NHS Trust Appeal - repayment of tax
Apr 9, 2020
The overpaid tax relates to business carried out in laboratories involving supplies such as drug trials and water testing to third parties including local authorities and pharmaceutical companies.
The case is known as a ‘Fleming claim’ following a decision taken in the House of Lords in Fleming (trading as Bodycraft) and Condé Nast Ltd v HMRC, and was heard at the Court of Session after being appealed from the First Tier, and the Upper Tier, tribunals.
The tribunals had accepted that the NHS Trust, which covers the Lothian area, was entitled to make a claim for the historic repayment, but in the absence of full financial records, a legal dispute arose over whether it was possible to calculate the amount the claim should be in order to permit that repayment.
Records held by HMRC for the period before 1997 were destroyed, but the NHS Trust had provided financial details from the year 2006 -7 which they argued could be used to extrapolate relevant and limited financial information from earlier years.
The finances under question involved 44 laboratories which primarily carried out NHS work but also provided taxable business supplies. It was accepted that VAT-inclusive costs were incurred in order to make the supplies and that the input tax was recoverable.
The First-Tier Tribunal heard evidence from four scientists, who had worked in the NHS laboratories during the relevant time, and two accountants. They testified that business activities would not have changed markedly over the period in question.
However the Tribunal ruled that the evidence given was “not sufficiently precise” to use as a basis for the claim.
The case was then appealed to the Upper Tribunal where the ruling was upheld. A further appeal on a point of law was raised in the Court of Session.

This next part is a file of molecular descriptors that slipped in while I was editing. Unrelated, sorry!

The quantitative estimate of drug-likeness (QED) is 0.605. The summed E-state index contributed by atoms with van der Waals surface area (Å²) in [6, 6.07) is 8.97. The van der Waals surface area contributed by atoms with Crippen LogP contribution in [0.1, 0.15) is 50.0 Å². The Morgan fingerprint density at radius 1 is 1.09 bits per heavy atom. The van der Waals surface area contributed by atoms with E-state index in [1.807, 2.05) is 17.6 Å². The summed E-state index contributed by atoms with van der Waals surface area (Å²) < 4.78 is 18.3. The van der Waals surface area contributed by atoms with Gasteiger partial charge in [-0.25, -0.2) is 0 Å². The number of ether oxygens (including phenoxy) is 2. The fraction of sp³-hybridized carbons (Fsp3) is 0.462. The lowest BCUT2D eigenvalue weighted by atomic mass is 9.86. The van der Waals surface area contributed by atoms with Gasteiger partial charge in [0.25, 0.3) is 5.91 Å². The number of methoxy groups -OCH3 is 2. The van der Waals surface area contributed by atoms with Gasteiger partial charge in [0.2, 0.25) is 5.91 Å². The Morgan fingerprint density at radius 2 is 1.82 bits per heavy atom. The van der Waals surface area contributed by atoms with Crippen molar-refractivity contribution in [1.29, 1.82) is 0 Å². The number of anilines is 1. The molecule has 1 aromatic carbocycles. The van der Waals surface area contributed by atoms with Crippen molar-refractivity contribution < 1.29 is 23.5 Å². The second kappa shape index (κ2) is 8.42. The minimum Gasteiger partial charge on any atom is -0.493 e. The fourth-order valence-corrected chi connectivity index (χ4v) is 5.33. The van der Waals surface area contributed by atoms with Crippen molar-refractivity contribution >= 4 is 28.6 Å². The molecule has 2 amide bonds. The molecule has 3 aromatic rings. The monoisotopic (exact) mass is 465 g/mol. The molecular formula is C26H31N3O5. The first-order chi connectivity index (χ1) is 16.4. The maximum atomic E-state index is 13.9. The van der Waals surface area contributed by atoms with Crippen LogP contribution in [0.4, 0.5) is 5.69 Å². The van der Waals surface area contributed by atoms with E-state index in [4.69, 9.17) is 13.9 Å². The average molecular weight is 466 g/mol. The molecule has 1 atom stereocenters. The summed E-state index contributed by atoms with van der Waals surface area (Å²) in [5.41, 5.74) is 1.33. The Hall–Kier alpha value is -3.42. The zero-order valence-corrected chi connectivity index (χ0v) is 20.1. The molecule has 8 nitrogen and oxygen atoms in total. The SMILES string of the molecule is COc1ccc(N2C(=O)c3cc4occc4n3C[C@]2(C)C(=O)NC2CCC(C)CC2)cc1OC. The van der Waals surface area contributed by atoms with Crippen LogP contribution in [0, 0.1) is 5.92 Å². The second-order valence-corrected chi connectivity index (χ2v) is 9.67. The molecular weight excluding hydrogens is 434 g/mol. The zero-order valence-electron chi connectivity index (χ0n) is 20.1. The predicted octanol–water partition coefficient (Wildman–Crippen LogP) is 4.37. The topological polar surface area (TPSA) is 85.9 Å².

This Court took into account the principle of effectiveness “based on the general proposition that, if a legal right exists, a remedy should be available to secure the practical availability of that right. Any requirements of proof must not make it excessively difficult to enforce the right.”
The Court also accepted that the responsibility for the NHS Trust failing to make a claim closer to the time when full evidence was available was in large measure the result of the failure of the United Kingdom to implement properly an EU law right to reclaim input tax.
The judgment adds: “In the case of NHS Boards and the Trusts that preceded them, there is the further factor that their VAT affairs were at one time under government control, and at that time, as a matter of policy, no attempt was made to recover input VAT in respect of laboratory activities.”
The Court ruled that the tribunals has imposed too high a test on the NHS Trust to provide financial evidence and that the case should be remitted to a differently constituted First Tier Tribunal for reconsideration. The ruling calls for the Tribunal itself to calculate, if necessary, the appropriate sum that should be reimbursed to the NHS Trust in relation to the overpaid tax.